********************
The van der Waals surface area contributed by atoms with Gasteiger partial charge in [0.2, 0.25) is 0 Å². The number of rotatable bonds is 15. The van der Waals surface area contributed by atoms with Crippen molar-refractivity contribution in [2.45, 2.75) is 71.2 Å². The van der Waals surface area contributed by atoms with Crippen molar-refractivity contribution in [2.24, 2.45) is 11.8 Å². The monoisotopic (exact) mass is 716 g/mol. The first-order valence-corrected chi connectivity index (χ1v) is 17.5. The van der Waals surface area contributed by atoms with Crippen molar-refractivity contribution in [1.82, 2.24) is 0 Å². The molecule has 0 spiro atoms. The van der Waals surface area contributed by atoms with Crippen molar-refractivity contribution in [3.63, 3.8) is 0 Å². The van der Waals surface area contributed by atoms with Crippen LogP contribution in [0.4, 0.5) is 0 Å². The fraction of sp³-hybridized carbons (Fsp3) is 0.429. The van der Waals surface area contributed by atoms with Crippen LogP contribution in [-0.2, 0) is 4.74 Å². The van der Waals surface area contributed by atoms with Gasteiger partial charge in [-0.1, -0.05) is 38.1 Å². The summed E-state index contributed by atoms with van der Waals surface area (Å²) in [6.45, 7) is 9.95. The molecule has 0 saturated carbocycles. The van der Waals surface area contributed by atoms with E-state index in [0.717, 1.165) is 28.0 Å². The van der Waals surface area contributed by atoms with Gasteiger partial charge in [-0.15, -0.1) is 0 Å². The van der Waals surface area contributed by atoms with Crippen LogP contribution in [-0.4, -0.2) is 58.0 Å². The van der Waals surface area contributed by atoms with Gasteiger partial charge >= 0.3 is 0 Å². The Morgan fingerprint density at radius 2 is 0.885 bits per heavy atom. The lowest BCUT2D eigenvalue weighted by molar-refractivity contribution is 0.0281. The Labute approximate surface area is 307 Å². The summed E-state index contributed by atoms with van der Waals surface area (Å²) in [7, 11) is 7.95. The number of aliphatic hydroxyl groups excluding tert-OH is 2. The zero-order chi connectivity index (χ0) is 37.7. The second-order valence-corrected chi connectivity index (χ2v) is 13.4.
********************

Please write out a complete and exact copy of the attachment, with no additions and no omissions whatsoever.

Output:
The van der Waals surface area contributed by atoms with Gasteiger partial charge in [0.2, 0.25) is 0 Å². The number of rotatable bonds is 15. The van der Waals surface area contributed by atoms with Crippen molar-refractivity contribution in [2.45, 2.75) is 71.2 Å². The van der Waals surface area contributed by atoms with Crippen molar-refractivity contribution in [2.24, 2.45) is 11.8 Å². The monoisotopic (exact) mass is 716 g/mol. The first-order valence-corrected chi connectivity index (χ1v) is 17.5. The van der Waals surface area contributed by atoms with Crippen molar-refractivity contribution in [1.82, 2.24) is 0 Å². The molecule has 0 spiro atoms. The van der Waals surface area contributed by atoms with Crippen molar-refractivity contribution in [3.63, 3.8) is 0 Å². The van der Waals surface area contributed by atoms with Crippen LogP contribution in [0.4, 0.5) is 0 Å². The fraction of sp³-hybridized carbons (Fsp3) is 0.429. The van der Waals surface area contributed by atoms with Crippen LogP contribution in [-0.2, 0) is 4.74 Å². The van der Waals surface area contributed by atoms with Gasteiger partial charge in [-0.1, -0.05) is 38.1 Å². The summed E-state index contributed by atoms with van der Waals surface area (Å²) in [6.45, 7) is 9.95. The molecule has 0 saturated carbocycles. The van der Waals surface area contributed by atoms with E-state index in [0.717, 1.165) is 28.0 Å². The van der Waals surface area contributed by atoms with Gasteiger partial charge in [-0.15, -0.1) is 0 Å². The van der Waals surface area contributed by atoms with Crippen LogP contribution in [-0.4, -0.2) is 58.0 Å². The van der Waals surface area contributed by atoms with Gasteiger partial charge >= 0.3 is 0 Å². The Morgan fingerprint density at radius 2 is 0.885 bits per heavy atom. The lowest BCUT2D eigenvalue weighted by molar-refractivity contribution is 0.0281. The Labute approximate surface area is 307 Å². The summed E-state index contributed by atoms with van der Waals surface area (Å²) in [7, 11) is 7.95. The number of aliphatic hydroxyl groups excluding tert-OH is 2. The zero-order chi connectivity index (χ0) is 37.7. The second-order valence-corrected chi connectivity index (χ2v) is 13.4.